"SCROTUS” is an acronym for the “Supreme Court Of The United States.” The term was used by 19th century telegraphers and appears in the book The Phillips Telegraphic Code (1879) by Walter Polk Phillips.
The slang term “SCROTUS” (Supreme Court Republicans Of The United States) has been used to label the Supreme Court’s conservative justices.
Similar acronyms include “POTUS” (President Of The United States), “PEOTUS” (President-Elect Of The United States), “FLOTUS” (First Lady Of The United States), “VPOTUS” (Vice President Of The United States), “COTUS” (Constitution Of The United States) and “TOTUS” (Teleprompter Of The United States).
Scotus may refer to:
. SCOTUS, the acronym for the Supreme Court of the United States
SUPREME COURT OF THE UNITED STATES BLOG
The Phillips telegraphic code for the rapid transmission by telegraph of press reports, commercial and private telegrams, and all other matter sent by wire or cable.
By Walter Polk Phillips
Washington, DC: Gibson Bros.
Scotus—Supreme Court of the United States.
4 August 1895, New York (NY) Times, “In the World of Electricity,” pg. 23:
The telegraphic work in the newspaper offices is a supreme test of the staying powers of an operator, and few women are equal to its requirements.
The use of the machine has led to the formation of a special code. For instance, the operator receiving over the wire the word “scotus” has to write out on his machine “the Supreme Court of the United States.”
30 November 1895, Atlanta (GA) Constitution, pg. 6:
One night a receiver on The Constitution’s press wire took a sentence which read: “The Potus today made the following appointments.” “Potus” stands for “president of the United States,” and “scotus” for “supreme court of the United States.”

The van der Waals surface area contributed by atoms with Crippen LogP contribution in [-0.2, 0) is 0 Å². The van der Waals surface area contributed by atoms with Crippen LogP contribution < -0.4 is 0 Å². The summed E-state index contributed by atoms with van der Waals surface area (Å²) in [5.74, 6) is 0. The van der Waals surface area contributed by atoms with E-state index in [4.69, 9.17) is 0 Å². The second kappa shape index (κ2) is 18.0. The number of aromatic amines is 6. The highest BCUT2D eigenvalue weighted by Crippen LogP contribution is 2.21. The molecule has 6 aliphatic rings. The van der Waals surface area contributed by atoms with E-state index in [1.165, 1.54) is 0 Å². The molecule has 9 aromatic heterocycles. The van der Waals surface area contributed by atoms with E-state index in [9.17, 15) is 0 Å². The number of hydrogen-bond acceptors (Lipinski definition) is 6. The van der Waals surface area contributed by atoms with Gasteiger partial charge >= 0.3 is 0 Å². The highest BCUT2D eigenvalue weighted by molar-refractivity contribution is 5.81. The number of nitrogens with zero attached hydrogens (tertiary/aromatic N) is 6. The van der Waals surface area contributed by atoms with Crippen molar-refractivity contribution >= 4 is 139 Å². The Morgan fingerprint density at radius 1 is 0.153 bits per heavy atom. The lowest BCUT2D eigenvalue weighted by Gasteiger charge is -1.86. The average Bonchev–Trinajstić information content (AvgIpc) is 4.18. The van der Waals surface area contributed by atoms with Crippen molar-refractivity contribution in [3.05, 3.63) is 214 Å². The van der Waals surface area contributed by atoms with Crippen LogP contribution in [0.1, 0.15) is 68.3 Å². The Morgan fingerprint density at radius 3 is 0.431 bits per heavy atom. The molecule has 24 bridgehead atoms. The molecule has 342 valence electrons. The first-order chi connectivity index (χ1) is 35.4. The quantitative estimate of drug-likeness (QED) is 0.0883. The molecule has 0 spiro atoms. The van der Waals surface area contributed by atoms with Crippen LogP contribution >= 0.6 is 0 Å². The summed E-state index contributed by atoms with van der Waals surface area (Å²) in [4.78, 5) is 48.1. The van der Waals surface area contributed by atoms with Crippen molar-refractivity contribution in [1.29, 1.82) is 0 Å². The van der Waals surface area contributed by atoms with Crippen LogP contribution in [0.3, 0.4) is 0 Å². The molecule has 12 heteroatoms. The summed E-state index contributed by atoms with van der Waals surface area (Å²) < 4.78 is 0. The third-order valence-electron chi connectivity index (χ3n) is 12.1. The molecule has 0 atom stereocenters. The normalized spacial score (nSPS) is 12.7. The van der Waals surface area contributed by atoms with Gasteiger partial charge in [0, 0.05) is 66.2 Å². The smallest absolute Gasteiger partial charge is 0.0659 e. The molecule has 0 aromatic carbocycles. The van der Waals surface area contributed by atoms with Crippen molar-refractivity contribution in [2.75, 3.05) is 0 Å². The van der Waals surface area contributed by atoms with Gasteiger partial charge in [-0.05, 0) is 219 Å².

Sketches Old and New
By Walter Polk Phillips
New York, NY; J.H. Bunnell & Co.
The Supreme Court of the United States is designated by the word “Scotus,” and so on ad infinitum. The Phillips Code is sent over the wire through an instantaneous mental transformation from the written words lying beneath the operator’s eye,
SIGNAL CORPS MANUAL, No. 2
Regulations for the Management of the U. S. Military Telegraph Lines
By Major Joseph E. Maxfield
Washington, DC: Government printing Office
Scotus...Supreme Court of the United States
October 1904, Atlantic Monthly, “Machinery and English Style” by Robert Lincoln O’Brien, pg. 465, col. 2:
To illustrate: S-c-o-t-u-s stands for the “Supreme Court of the United States,” a sign obviously made from the initials of the words represented, just as “potus,” makes “President of the United States.” While Scotus thus stands for six words, it is impossible to have “s.c.,” its first two letters, stand alone for “Supreme Court,” because those letters are wanted for South Carolina. “Supreme Court” by itself is not abbreviated.
A talk about business letters from a practical standpoint
Detroit, MI: Book-keeper Publishing Co.
In the code used by the Associated Press, for instance, the word “scotus” is used to mention “The Supreme Court of the United States.” Thus seven words are transmitted as one.
Operator’s Wireless Telegraph and Telephone Handbook;
A complete treatise on the construction and operation of the wireless telegraph and telephone, including the rules of naval stations, codes, abbreviations, etc.
By Victor Hugo Laughter
Chicago, IL: F.J. Drake
Scotus. — Supreme Court of the United States.
New York (NY) Times
By BEN ZIMMER
Published: December 16, 2010
In English, the first known acronyms (as opposed to plain old initialisms) cropped up in the telegraphic code developed by Walter P. Phillips for the United Press Association in 1879. The code abbreviated “Supreme Court of the United States” as SCOTUS and “President of the...” as POT, giving way to POTUS by 1895. Those shorthand labels have lingered in journalistic and diplomatic circles—now joined by FLOTUS, which of course stands for “First Lady of the United States.”
New York City • Government/Law/Politics/Military • Saturday, July 30, 2011 • Permalink